American, 1915 - 1978
Harry Bertoia was born on March 10, 1915, in San Lorenzo, Udine, Italy. Until age 15, he attended school in Arzene, Carsara. Even then, his talents were recognized, and in addition to going to school, he often designed wedding day linen embroidery patterns at the request of local brides. He then attended Cass Technical High School in Detroit, going through a program for gifted students in the arts and sciences. Bertoia received a number of scholarships, and was able to continue to study drawing and painting at the Art School of the Detroit Society for Arts and Crafts, and later, at Cranbrook Academy of Art. Cranbrook, was, at the time, a creative hive, housing the likes of Carl Milles, Maija Grotell, and Walter Gropius. Bertoia’s peers included Florence Shust (Knoll), Charles Eames, and Eero Saarinen. While at Cranbrook, Bertoia met Brigitta Valentiner, the daughter of Wilhelm Valentier, director of the Detroit Insitute of Arts and the foremost expert on Rembrandt in the U.S. She fell head over heels for Harry, and they were married in 1943.
In 1939, Eliel Saarinen requested that Bertoia stay on and re-open the metalworking department at Cranbrook. He obliged, and continued his own artistic pursuits, making one-of-a-kind prints. With no sense of how they might be received, Bertoia sent 100 of these prints to the Guggenheim Museum for evaluation. Hilla Rebay kept them all, buying some for herself and some for the museum. 19 of the works were exhibited at the Guggenheim, alongside pieces by Moholy-Nagy, Werner Drewes and Charles Smith. Bertoia had the most works by a single artist in the show.
In addition to his prints and sculptures, Bertoia made numerous smaller items—often as gifts for friends and fellow artists. These included a number of small pieces of jewelry, many of which were exhibited at Nierendorf Gallery in New York, as well as a tea set for Eliel Saarinen, and the wedding rings for Charles and Ray Eames, and Edmund Bacon. He then delved headfirst into the design world, working with Charles Eames in California, making plane parts and ultimately solving the problem of how to mass- produce the infamous Eames/Saarinen chair that won the MOMA furniture design competition. After receiving no credit for his work, he moved to Pennsylvania and was able to freely create and design, showing his sculptures and chairs at Knoll Gallery in New York.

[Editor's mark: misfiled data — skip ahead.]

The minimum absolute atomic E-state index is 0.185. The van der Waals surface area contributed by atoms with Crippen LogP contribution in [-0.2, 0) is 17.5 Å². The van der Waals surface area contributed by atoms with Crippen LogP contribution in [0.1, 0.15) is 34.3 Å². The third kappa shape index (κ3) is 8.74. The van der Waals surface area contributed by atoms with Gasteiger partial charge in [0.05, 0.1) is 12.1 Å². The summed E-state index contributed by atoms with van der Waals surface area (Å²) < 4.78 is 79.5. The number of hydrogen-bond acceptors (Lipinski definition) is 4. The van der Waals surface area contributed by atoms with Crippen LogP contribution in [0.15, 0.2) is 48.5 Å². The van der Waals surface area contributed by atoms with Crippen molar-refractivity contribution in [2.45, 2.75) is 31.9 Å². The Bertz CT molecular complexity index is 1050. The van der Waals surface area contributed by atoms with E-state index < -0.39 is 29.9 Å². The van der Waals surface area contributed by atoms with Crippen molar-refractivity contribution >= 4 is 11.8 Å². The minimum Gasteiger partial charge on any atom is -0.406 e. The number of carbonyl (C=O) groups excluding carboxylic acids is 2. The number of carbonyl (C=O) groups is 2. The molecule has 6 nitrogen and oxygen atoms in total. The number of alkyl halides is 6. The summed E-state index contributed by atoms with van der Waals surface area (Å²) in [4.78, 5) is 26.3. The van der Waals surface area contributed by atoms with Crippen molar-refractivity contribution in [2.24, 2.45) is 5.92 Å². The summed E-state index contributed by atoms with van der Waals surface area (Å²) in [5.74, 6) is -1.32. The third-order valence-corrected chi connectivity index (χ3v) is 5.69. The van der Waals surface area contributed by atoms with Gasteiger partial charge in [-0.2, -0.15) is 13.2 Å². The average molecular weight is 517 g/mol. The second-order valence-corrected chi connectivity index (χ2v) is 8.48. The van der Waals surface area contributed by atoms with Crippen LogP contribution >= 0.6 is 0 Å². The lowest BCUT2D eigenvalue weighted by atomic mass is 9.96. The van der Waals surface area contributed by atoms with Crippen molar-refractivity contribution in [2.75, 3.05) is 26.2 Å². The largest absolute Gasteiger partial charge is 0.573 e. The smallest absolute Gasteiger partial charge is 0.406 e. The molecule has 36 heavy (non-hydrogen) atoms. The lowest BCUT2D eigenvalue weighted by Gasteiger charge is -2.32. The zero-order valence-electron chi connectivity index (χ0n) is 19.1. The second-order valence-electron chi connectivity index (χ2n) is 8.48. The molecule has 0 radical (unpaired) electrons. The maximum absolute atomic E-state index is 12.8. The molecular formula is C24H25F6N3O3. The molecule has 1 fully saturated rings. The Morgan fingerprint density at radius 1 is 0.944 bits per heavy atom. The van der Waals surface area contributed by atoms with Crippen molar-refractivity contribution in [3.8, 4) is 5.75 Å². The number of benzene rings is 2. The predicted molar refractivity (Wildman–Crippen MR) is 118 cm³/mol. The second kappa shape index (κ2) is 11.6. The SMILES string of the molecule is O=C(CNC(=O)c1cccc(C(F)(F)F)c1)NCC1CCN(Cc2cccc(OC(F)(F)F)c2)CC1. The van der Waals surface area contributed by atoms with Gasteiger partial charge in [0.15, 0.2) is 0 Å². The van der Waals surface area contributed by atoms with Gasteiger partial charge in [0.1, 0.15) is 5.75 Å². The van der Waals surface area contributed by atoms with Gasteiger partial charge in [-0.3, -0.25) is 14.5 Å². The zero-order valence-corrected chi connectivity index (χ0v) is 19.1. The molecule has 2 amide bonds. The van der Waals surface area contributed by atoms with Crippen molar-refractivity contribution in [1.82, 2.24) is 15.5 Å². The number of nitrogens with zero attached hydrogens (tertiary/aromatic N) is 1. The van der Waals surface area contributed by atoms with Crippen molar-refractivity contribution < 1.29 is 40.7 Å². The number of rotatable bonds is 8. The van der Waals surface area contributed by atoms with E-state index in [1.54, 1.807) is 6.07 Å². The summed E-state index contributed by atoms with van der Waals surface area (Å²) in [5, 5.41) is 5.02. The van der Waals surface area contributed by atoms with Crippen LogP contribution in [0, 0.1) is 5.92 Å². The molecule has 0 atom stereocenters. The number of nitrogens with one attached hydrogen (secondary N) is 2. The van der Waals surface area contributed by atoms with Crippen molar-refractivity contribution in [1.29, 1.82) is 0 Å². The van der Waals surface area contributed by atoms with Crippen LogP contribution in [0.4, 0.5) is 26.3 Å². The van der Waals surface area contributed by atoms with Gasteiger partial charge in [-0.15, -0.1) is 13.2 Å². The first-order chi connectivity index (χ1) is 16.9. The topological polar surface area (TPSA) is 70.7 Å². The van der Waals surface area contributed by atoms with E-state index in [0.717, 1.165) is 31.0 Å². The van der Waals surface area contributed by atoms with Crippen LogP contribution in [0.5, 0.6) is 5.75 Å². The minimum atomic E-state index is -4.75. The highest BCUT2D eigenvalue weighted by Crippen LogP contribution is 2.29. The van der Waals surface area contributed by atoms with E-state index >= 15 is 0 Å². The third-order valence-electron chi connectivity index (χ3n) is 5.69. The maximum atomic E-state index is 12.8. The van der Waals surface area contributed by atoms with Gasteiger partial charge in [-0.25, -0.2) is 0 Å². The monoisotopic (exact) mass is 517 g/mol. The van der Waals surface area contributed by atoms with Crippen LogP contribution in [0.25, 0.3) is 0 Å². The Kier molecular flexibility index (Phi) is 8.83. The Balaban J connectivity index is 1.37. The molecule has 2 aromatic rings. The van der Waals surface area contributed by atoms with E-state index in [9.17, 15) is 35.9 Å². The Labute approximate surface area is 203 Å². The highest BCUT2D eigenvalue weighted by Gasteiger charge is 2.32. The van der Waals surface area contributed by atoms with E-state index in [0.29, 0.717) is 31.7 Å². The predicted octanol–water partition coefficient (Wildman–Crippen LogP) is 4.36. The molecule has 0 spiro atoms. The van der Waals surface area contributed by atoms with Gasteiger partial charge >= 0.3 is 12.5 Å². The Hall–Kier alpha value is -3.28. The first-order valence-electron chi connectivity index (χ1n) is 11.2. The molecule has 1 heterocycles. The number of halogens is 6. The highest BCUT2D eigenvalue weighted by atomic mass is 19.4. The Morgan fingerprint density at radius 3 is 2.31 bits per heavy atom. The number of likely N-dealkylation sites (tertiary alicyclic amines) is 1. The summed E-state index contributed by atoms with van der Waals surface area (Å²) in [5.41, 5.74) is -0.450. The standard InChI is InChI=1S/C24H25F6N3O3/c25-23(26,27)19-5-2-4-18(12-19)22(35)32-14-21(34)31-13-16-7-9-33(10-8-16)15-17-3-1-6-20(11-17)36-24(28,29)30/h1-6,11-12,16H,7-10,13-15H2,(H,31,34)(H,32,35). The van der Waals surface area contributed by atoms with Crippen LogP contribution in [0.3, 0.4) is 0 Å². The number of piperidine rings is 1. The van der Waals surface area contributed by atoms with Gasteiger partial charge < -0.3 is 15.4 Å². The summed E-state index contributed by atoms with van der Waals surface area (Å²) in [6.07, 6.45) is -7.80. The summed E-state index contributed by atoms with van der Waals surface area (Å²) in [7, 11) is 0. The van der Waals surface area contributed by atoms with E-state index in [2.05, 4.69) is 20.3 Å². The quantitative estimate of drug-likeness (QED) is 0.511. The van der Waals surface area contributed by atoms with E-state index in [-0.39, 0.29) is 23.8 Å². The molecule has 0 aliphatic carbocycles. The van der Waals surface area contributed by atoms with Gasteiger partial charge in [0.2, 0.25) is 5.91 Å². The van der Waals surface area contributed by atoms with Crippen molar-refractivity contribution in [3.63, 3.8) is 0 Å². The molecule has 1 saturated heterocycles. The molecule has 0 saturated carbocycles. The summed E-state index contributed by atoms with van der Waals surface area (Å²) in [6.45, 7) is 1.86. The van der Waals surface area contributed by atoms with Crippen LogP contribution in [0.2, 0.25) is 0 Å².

In the 1960’s Harry Bertoia embarked upon creating his sound or “Sonambient” or “tonal” sculptures which would be one of the most important innovations in the realm of sculpture in the 20th century. It is believed that he had an “epiphany” when he struck a metal rod while working with it and was taken with the sound it produced. It is important to note that his focus was on working with various alloys and metals to develop certain tonalities but that the air and space around these works was just as important in his thought process. He designed these works in his barn in Bally, Pennsylvania and was said to hold concerts where he would play his Sonambient. These works are significant, as they relate the design world to the musical world, Bertoia being a bridge to connect the two. These “sound” sculptures helped to change the notion of what sculpture was in the 20th century—his works were aesthetic feats that integrated stunning design principles with the unprecedented function of creating music and sound.
From 1953 to 1978 Harry Bertoia worked on large commissions, creating over 50 public sculptures that now live in towns throughout the United States. Bertoia was hired by the greatest architects of the time including Eero Saarinen, Henry Dreyfuss, Roche & Dinkeloo, Minoru Yamasaki, and Edward Durell Stone & I M Pei. He received the AIA Craftsmanship Award in 1956 and the Critic's Award in 1968.
Harry Bertoia died on November 6th, 1978, and is buried in Barto, PA, on his farm. After his death, his wife Brigitta and his son, Val, continued his musical legacy and gave concerts for family and friends.